There are formulas for every need and preference: Secret’s Whole Body Deodorant Spray, for example, helps access hard-to-reach areas like the back and address large areas, skin folds, and feet. Speaking of, footcare brand Dr. Scholl’s recently introduced its own Foot Odor Probiotic Spray, which helps rebalance bacteria to tackle foot odor. And deodorant powerhouse Ban introduced an ingenious two-fer, the Thigh & Body Rub Remedy Anti-Friction Stick, to address painful chafing and tackle odor. “For some patients, there was a hole in the market for something that can treat these types of full-body issues—they just didn't feel comfortable using their regular underarm deodorant in other areas,” says Michelle Henry, MD, a board-certified dermatologist in New York City.

An elevated experience

And as the trend evolves, the offerings are getting even more sophisticated. AKT London—a brand that was founded by two professional West End performers in the UK who were looking for a natural deodorant that actually performed—recently introduced Deodorant Balms that offer an elevated olfactory experience.

AKT teamed up with Sozio, a French fragrance house that specialises in clean and natural perfume, to create each of its scents: Orange Grove blends petitgrain, mandarin, and neroli for an uplifting experience; After Thunder combines cedar, eucalyptus, and orange for a refreshing and grounding effecting; The Onsen mixes notes of vetiver, lavandin, and citrus to soothe the mind; Halycon Summers transports you to an Italian villa in the summer thanks to notes of mint, pomelo, and tomato vine; and lastly, Columbia Road transports users to a floral marketed nestled in the midst of a budding city with notes of plant stems, amber, and violet leaf. A swipe of each feels less like applying deodorant and more like trying on an expensive perfume—and FWIW, I’ve used the products during a hot yoga class and can confirm I smelled as good after the class as I did before. Chic and effective.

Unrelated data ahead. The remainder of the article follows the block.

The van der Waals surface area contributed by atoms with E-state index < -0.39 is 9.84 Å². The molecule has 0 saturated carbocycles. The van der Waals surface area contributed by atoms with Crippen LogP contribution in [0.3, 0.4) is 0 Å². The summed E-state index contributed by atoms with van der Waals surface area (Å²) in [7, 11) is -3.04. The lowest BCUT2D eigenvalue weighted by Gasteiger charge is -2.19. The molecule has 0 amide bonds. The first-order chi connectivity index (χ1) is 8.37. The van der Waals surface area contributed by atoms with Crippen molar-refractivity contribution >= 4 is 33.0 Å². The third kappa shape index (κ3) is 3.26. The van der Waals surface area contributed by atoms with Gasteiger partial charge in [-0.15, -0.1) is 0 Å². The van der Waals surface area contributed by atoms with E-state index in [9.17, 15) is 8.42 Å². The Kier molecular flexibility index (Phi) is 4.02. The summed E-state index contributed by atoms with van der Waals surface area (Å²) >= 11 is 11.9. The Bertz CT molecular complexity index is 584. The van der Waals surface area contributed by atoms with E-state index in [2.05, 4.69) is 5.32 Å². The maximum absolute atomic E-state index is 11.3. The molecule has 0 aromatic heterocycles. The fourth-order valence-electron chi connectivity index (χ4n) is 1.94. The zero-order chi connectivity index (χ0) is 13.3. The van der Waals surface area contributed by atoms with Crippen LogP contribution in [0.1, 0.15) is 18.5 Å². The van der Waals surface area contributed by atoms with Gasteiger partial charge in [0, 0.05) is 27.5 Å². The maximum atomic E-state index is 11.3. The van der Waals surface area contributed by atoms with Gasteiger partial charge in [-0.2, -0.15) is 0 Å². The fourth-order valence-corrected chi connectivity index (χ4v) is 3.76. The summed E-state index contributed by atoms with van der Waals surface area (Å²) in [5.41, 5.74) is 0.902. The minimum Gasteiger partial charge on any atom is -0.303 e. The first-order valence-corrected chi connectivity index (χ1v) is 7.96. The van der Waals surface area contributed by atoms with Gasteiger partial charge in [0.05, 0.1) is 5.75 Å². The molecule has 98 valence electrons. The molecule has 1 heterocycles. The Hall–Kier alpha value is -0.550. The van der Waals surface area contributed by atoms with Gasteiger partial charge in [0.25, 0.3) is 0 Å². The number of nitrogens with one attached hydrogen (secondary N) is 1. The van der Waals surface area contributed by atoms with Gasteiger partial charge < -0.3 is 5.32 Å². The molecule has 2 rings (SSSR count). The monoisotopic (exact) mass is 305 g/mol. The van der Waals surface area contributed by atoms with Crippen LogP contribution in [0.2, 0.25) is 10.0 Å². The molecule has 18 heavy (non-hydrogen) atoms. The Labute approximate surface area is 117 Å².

Fur is another brand aiming to lift the experience of using deodorant above the bar, but with a one-two punch. The company, which was founded to create luxurious pubic hair products, just unveiled its new Ingrown Deodorant, addressing two concerns simultaneously. It sends body odour packing by neutralising offensive aromas with a combination of probiotics and essential oils and it prevents and reduces the formation of ingrown hairs with mildly exfoliating salicylic acid. It’s marketed for underarm use, but the product was gynecologist-tested and proven to be safe for below-the-belt.

What's the difference between deodorants and antiperspirants? Simply put, deodorants work to neutralise body odour, while antiperspirants reduce perspiration with ingredients such as aluminum salts, explains Dr. Henry. Now, you may have heard some chatter about potential health risks, including breast cancer, associated with antiperspirant use, but our experts don't want you to worry. “Some research has found aluminum present in breast tumors, but correlation is not necessarily causation—there is no proof the aluminum is coming from antiperspirant use,” she says. Other common arguments against antiperspirant use is that it's unsafe to block sweat, which prevents our body from purging "toxins." Also untrue: “We have two-to-four million sweat glands on our bodies, so blocking one or two percent of them is insignificant,” says Dr. Henry. "And our body processes potential toxins via the liver and kidneys, not through sweating. Perspiration is merely a mechanism to cool us down."

The smart solution for active women

Products designed to minimise odour all-over are a no-brainer for women who hit the gym, track, or athletic field regularly, like me. I may not be biking to work every day anymore, but my active lifestyle is still in full-swing. And whole body deodorants help me cover my bases from head-to-toe, and I love that these products offer a great olfactory experience and are easy to stash in my backpack or gym bag.

Sweat is normal. Body odour is normal. But feeling helpless about them no longer has to be normal.

You Might Also Like